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Gotta Have the Right Tools for the Job!

Why should surf fishing be any different?  Your tackle and equipment play a major role in achieving the objective- catching AND, if you are so inclined or required, releasing- fish. It’s important to have the right tools for the job at hand. Having the right tool for the various situations common in fishing is just as important in your fishing as matching the hatch.

Let’s dive deeper and heed the advice of guys known for having the right tools. Indiana Jones was heard to say, “Don’t bring a knife to a gunfight”. Meaning? Have the right type of gear for your situation. However, it’s not always about the type of tool. Sometimes size matters. For example, Crocodile Dundee certainly knows which size knife to use for a given situation. You need a variety of rod/reel combos and a variety of tackle options. If you are fishing a jetty or beachfront on the ocean, don’t bring your snapper rod or back bay set up.  Undersized equipment could result in a longer, more exhausting/stressful and, unfortunately, often unsuccessful fight with the fish. Not only could that bring disappointment, but longer fights, especially in warmer water, make the fish more vulnerable in its mortality.

When it comes to tackle, never underestimate the importance of having the right hook. If its fish mortality that concerns you, it’s a good idea to use barbless hooks or crush or file down the barb. This will result in a quicker, more efficient release. They also cause less damage to the fish's mouth, and less bleeding if the fish is foul hooked. Depending on your state, if you’re fishing with bait, you may be required to use circle hooks. This practice reduces the potential for deep hooking and foul hooking.

If you're using crankbaits, think about changing the hook set up. Replacing the treble hooks with single hooks allows for a quicker, and much safer release. You can even reduce the number of treble hooks on the lure. That middle hook is more likely to end up in your hand or leg rather than the fish’s mouth.

So, you fight the fish almost to the beach. You’ve waded in for the fight. What do you do now? You don’t want to handle the fish too much. Dragging it to the beach or grabbing it in your hands will remove the “slime coat”- the protective coating containing antibodies and enzymes that protect the fish from parasites and bacteria. Removing the coat can leave the fish susceptible to disease.   If you must handle the fish, it's best to do it with two wet hands. A dry hand contacting the fish will remove more slime coat than a wet hand.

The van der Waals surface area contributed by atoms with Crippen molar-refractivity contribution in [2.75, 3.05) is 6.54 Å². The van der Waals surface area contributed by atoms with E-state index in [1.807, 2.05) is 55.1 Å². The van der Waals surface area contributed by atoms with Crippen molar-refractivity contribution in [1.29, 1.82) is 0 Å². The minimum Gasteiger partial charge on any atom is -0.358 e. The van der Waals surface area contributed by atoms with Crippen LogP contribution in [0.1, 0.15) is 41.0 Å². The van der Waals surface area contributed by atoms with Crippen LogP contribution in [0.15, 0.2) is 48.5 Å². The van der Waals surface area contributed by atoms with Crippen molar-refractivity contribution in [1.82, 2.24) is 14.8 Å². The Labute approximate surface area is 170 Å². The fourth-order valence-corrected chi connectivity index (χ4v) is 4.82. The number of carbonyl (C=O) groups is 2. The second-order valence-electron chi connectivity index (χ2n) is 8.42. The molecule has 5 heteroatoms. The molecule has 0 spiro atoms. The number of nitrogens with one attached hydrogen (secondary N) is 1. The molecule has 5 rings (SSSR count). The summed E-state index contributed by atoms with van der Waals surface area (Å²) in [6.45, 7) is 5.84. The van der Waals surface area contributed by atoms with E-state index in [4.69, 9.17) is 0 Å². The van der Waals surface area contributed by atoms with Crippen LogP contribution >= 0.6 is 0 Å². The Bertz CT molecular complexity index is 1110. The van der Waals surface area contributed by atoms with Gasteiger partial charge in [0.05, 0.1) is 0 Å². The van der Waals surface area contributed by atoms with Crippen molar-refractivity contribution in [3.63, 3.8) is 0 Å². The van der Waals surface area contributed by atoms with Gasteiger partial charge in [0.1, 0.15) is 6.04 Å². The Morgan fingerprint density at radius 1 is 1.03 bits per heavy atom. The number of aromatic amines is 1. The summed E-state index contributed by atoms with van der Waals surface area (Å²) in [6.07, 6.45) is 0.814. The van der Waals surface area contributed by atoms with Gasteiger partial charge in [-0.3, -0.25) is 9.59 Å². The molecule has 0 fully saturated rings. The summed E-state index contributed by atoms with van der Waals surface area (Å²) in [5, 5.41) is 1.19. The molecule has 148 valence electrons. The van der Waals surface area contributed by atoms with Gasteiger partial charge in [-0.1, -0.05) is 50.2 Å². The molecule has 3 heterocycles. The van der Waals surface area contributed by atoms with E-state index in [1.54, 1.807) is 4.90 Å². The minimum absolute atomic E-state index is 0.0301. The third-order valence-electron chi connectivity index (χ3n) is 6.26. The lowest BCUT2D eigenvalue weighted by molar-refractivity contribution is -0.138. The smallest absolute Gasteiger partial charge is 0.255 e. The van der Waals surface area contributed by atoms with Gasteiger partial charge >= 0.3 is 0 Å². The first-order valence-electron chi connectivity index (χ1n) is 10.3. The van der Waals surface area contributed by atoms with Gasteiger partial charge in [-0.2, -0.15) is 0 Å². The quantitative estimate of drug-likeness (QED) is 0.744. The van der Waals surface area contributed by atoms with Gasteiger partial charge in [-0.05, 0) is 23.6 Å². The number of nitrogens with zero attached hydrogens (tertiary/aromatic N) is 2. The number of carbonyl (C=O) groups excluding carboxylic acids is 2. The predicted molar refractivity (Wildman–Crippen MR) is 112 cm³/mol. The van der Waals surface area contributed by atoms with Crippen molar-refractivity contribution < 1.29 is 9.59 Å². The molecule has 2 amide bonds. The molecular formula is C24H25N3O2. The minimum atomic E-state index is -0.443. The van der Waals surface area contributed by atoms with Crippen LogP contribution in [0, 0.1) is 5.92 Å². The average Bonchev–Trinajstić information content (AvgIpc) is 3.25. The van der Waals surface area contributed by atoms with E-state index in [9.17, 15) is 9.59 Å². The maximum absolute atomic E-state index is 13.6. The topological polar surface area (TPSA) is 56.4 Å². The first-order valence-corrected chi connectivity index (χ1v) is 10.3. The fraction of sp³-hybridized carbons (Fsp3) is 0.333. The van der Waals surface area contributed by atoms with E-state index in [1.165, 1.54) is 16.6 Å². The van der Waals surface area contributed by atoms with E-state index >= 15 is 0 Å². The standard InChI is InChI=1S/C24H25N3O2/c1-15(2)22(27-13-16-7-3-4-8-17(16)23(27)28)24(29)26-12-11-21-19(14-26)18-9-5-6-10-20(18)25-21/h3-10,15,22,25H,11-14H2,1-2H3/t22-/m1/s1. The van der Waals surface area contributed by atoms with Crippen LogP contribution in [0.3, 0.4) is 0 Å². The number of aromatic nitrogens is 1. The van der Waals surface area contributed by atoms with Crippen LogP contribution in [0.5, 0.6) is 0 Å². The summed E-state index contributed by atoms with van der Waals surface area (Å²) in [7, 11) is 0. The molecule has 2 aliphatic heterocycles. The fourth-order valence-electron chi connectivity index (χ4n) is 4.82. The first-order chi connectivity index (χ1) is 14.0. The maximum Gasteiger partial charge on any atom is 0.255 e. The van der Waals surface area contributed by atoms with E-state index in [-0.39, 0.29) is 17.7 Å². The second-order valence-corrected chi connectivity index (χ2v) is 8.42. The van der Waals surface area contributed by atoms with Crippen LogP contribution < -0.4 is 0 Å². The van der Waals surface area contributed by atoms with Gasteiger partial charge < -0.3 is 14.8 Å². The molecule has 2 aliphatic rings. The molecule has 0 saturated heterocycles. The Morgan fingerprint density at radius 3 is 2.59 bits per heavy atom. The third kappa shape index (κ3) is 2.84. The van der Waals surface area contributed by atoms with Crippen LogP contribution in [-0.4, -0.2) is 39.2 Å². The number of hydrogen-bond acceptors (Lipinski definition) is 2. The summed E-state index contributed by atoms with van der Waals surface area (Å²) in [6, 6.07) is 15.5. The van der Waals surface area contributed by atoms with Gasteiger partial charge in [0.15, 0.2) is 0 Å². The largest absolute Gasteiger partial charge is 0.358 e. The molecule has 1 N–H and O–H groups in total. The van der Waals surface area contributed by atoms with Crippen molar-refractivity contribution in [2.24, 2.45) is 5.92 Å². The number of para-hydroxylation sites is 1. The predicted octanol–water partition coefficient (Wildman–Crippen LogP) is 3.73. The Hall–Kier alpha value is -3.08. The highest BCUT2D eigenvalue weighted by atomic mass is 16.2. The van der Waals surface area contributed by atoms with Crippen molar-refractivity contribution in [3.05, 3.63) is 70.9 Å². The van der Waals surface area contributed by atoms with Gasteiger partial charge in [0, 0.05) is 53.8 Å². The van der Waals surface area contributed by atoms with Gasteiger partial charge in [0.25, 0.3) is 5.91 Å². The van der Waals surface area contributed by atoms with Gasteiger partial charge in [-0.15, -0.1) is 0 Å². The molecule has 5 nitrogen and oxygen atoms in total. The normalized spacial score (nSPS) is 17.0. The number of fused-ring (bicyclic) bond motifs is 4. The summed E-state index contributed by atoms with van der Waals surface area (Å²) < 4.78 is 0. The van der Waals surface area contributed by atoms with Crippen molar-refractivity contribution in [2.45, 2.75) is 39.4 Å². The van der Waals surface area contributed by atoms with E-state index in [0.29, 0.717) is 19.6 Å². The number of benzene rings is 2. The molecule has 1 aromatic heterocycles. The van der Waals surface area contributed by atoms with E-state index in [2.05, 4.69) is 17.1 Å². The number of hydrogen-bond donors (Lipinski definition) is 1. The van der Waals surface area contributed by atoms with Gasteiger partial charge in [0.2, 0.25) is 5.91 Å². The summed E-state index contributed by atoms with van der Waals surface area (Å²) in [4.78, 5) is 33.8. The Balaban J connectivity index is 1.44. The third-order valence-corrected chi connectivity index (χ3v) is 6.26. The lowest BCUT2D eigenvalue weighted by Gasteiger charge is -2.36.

Having the right tools can minimize the risk of doing damage to the fish and to you. First, have your pliers or hook removal device ready. I wish I had a dollar for every time I saw a fish get dragged to the beach and left there while the angler walks back to his truck to get pliers. Make sure you have a pair of pliers with a line cutter or have something to cut the line close at hand. If the hook is stuck deep inside the fish, cut the leader as close to the hook as possible and leave it in the fish. It’s not ideal, but the stress and injury to the fish trying to remove the hook jeopardizes the mortality substantially.

It is best not to remove the fish from the water. That is not easy to do sometimes and of course anglers want pictures. Consider having a fish grip to minimize fish handling during the photos and release.  The Eastaboga Tackle Boga Grip is pretty much the class of the field. Consider the weight of the fish you are catching as well as the way the grip fastens to the mouth. They are not the answer to every releasing problem and, like with any procedure, care must be taken to keep fish stress to a minimum. Try to keep the fish vertical, and support the weight of the fish with your free hand if you move the fish from a vertical position. The Boga Grip is super tough, and it is known to provide very accurate weights. It is easy to use. The grip certainly solves the problem of very sharp teeth, and plastic grips are better for the fish's teeth. Just remember that lifting the fish with lip grippers can alter the alignment of the vertebrae and possibly damage internal organs so care must be taken to release the fish quickly, supporting it as much as possible until that is achieved.

The right rig for the fight, the right hook to minimize damage, and the proper release tools make for both a better fishing experience, and better fish care when releasing fish. As with anything else in life, having the right tools for the job makes a big difference. Tight Lines and Live the Passion!


Contributed to iBass360 by Joe Pelligrini, Long Island Beach Buggy Association. You can read more of Joe’s tips in his Tackle Tuesday series on the LIBBA Facebook page or at the LIBBA website.


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